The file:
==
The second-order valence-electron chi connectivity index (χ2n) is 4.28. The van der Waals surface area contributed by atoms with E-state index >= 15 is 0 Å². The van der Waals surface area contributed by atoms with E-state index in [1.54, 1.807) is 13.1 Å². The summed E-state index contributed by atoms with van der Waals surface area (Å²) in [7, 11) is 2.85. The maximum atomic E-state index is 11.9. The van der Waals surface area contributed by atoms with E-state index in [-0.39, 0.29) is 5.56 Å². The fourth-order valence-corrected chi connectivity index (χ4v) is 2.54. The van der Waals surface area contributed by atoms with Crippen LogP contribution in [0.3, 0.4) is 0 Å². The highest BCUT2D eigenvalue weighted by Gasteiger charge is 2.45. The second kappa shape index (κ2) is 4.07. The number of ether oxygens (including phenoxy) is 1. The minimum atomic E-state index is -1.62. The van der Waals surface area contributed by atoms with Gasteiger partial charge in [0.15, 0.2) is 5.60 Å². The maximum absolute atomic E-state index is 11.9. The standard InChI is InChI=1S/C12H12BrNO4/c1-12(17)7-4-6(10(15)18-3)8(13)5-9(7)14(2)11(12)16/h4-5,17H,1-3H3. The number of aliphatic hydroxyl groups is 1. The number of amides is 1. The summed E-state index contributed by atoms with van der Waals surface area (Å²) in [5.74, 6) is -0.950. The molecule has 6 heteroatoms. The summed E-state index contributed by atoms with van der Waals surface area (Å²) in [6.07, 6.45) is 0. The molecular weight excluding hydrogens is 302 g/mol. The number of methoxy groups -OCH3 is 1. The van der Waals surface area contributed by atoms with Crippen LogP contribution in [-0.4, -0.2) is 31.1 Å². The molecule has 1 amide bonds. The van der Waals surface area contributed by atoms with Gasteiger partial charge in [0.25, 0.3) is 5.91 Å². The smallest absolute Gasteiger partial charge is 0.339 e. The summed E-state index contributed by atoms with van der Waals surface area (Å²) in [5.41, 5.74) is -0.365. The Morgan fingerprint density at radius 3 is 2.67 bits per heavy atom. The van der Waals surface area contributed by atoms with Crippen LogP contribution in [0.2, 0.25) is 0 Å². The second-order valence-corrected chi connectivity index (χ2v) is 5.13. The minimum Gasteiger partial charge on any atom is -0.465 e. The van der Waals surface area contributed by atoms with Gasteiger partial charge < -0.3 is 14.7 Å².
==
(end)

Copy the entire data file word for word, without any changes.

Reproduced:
The second-order valence-electron chi connectivity index (χ2n) is 4.28. The van der Waals surface area contributed by atoms with E-state index >= 15 is 0 Å². The van der Waals surface area contributed by atoms with E-state index in [1.54, 1.807) is 13.1 Å². The summed E-state index contributed by atoms with van der Waals surface area (Å²) in [7, 11) is 2.85. The maximum atomic E-state index is 11.9. The van der Waals surface area contributed by atoms with E-state index in [-0.39, 0.29) is 5.56 Å². The fourth-order valence-corrected chi connectivity index (χ4v) is 2.54. The van der Waals surface area contributed by atoms with Crippen LogP contribution in [0.3, 0.4) is 0 Å². The highest BCUT2D eigenvalue weighted by Gasteiger charge is 2.45. The second kappa shape index (κ2) is 4.07. The number of ether oxygens (including phenoxy) is 1. The minimum atomic E-state index is -1.62. The van der Waals surface area contributed by atoms with Gasteiger partial charge in [0.15, 0.2) is 5.60 Å². The maximum absolute atomic E-state index is 11.9. The standard InChI is InChI=1S/C12H12BrNO4/c1-12(17)7-4-6(10(15)18-3)8(13)5-9(7)14(2)11(12)16/h4-5,17H,1-3H3. The number of aliphatic hydroxyl groups is 1. The number of amides is 1. The summed E-state index contributed by atoms with van der Waals surface area (Å²) in [5.74, 6) is -0.950. The molecule has 6 heteroatoms. The summed E-state index contributed by atoms with van der Waals surface area (Å²) in [6.07, 6.45) is 0. The molecular weight excluding hydrogens is 302 g/mol. The number of methoxy groups -OCH3 is 1. The van der Waals surface area contributed by atoms with Crippen LogP contribution in [-0.4, -0.2) is 31.1 Å². The molecule has 1 amide bonds. The van der Waals surface area contributed by atoms with Gasteiger partial charge in [0.25, 0.3) is 5.91 Å². The smallest absolute Gasteiger partial charge is 0.339 e. The summed E-state index contributed by atoms with van der Waals surface area (Å²) in [5.41, 5.74) is -0.365. The Morgan fingerprint density at radius 3 is 2.67 bits per heavy atom. The van der Waals surface area contributed by atoms with Crippen LogP contribution in [0.2, 0.25) is 0 Å². The second-order valence-corrected chi connectivity index (χ2v) is 5.13. The minimum Gasteiger partial charge on any atom is -0.465 e. The van der Waals surface area contributed by atoms with Gasteiger partial charge < -0.3 is 14.7 Å².